Assessment of modules on the MSc in Financial Mathematics, in most cases, is by means of coursework and unseen examination. Coursework may consist of standard essays, individual and group presentations, group reports, classwork, unseen tests and problem sets. Please note that any group work may include an element of peer assessment.
The Financial Mathematics course starts with two compulsory induction weeks, focused on:
The job opportunities for students from the three quants Masters programmes are very similar and students usually find employment with either large investment banks, or smaller specialist companies or financial boutique firms. Working as a quantitative analysts using stochastic, technical risk management position, pricing fixed income securities and structuring are some of the positions Financial Mathematics students are well qualified for. You will also have the skills to study for a PhD in the area of quantitative finance and financial markets.
The Spatial Data Science and Visualisation MSc teaches cutting-edge data analysis, mining, modelling and visualisation techniques for spatial systems. Students carry out their own research project, supported by academics, researchers and other students in one of the most exciting, interdisciplinary research teams in the field. The programme takes place within The Bartlett, UCL's Faculty of the Built Environment.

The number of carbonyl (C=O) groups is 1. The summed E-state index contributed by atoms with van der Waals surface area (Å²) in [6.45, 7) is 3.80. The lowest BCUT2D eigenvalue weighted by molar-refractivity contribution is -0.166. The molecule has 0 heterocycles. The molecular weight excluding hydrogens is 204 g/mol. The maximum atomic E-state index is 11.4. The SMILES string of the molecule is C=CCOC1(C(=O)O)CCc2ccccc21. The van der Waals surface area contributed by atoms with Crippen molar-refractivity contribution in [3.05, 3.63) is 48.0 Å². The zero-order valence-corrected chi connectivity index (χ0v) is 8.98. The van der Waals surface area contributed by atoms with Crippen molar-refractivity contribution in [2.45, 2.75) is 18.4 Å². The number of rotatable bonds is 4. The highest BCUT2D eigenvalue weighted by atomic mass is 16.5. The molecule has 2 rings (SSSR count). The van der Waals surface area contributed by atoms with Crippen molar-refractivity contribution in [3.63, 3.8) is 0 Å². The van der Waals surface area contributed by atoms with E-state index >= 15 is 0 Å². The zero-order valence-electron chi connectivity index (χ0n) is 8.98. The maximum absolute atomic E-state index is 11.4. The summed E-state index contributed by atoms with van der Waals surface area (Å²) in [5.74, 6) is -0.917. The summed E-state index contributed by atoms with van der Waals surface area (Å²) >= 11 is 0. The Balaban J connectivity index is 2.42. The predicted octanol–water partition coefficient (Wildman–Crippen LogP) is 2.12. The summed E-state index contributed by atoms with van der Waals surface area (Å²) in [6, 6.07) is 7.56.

The programme consists of four core modules (60 credits), a group mini-project (30 credits), two elective modules (30 credits), and a dissertation (60 credits).
The core modules focus on technical skills, leading to applications in mapping, visualising and analysing spatial data.
Students select two elective modules from a wide range available at UCL, subject to approval.
All students submit a dissertation of 10-12,000 words.
Teaching and learning